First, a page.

Honors program considers cohort model


Students who graduate with honors are recognized at Honors Convocation each spring. Photo courtesy Calvin College Honors.

Calvin College has had an active honors program for the past 40 years. Recently, various groups of faculty members and honors students have met to discuss how the current honors program can be reshaped to reduce and/or eliminate shortcomings as well as become more competitive with other honors programs and foster a greater sense of community among Calvin Honors students.  

The current honors program has over 600 students participate in the program in some way. Many students are eligible to participate and apply to take honors courses such as incoming first-year students who have earned a certain standardized test score. Transfer or current Calvin students are required to have a Calvin GPA of 3.3. Students interested in honors may still apply if these criteria are not met.

Due to the large number of participants in the program, it is difficult to create a sense of community within the honors program thus prompting the alteration of the application process in regard to competitiveness of honors.

About 50% of the students who participate in the honors program graduate with honors. Within the current program, the low retention rate has stirred questions amongst faculty working in the honors program as to why this might be.

The current honors program also depends heavily upon contracts within courses — students in courses which are not designated as honors make arrangements with the professor to do additional work to receive honors credit. On average, there are about 325 honors contracts completed each year by students. However, there is a wide variation among the contracts based on the course, professor, etc.

“It is difficult to compensate honors contracts due to the variability amongst courses, and it is also extra work for the professors,” said Craig Hanson, associate director for the Calvin honors program.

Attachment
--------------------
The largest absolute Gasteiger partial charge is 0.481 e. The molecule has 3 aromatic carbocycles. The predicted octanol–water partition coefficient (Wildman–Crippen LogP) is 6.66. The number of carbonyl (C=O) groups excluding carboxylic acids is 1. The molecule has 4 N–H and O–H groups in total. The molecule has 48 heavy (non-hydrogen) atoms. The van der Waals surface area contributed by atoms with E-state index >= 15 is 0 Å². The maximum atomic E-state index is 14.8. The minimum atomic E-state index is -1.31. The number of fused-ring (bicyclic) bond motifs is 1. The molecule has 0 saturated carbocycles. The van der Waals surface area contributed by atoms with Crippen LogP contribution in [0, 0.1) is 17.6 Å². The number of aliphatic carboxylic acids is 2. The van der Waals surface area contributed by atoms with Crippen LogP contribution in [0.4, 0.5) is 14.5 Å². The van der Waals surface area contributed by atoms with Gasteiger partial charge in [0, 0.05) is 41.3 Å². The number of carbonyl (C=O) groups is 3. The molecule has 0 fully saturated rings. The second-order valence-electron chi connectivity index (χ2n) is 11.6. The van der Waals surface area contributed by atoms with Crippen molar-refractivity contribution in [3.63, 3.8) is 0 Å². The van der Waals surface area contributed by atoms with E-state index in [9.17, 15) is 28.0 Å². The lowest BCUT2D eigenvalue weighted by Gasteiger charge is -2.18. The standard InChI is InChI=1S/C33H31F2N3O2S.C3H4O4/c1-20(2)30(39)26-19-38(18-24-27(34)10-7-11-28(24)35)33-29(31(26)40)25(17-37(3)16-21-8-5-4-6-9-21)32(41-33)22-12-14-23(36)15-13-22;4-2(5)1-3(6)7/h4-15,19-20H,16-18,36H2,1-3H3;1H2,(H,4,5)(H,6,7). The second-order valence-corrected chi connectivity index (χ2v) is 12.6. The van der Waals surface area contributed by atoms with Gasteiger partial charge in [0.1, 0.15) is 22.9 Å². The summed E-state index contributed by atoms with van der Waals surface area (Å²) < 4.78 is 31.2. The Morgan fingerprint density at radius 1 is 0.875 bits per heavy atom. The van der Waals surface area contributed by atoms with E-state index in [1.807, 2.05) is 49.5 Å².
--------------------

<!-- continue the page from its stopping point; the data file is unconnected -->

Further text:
The fact that honors contracts have a wide range and are not standardized and honors students are not integrated into the community are some of the main reasons meetings have occurred over the past two years to discuss how the honors program can be changed to solve these issues.

Currently, a proposal is under review by Calvin’s major committees, including the educational policy committee, the core curriculum committee and the planning and priorities committee.

In general, the honors program would like to shift toward a more competitive cohort model. With each incoming class, about 44 students would be selected to participate in the program. Due to the smaller number of participants each year, this would help establish a stronger sense of community within the honors program.

“I am excited about the cohort model of the proposed program. This will facilitate the development of a stronger honors community — something that honors students have been desiring for many years,” said Amy Wilstermann, director of the honors program.

Those who are in the program will take  interdisciplinary courses, team-taught by faculty as part of the curriculum, with other honors students.

“These courses would focus more on taking honors for the college rather than taking honors for a particular major,” said Hanson.

Students who are not accepted into the program but would still like to pursue a challenging academic curriculum may classify themselves in the “with distinctions” category by applying. This category would allow students to participate in some of the honors curriculum courses and graduate with distinction on their transcript.

Students pursuing “with distinction” would still have a competitive program, allowing them to still create significant learning experiences, but the specific admissions requirements are still being worked out.

Future editions including more specific details of the restructuring of the honors program are to come as they are brought to light.

If the proposal is passed, it will then advance to faculty senate where they will discussion whether or not to pass the proposal. If faculty senate were to pass the proposal, it would run as a pilot program for three to five years. After this, the program could be implemented, tweaked or completely reworked based on its outcomes.

Depending on when the pilot program is implemented, it would affect the next incoming class for the fall of that particular year; current students could continue with the current honors program or elect to take courses within the new program.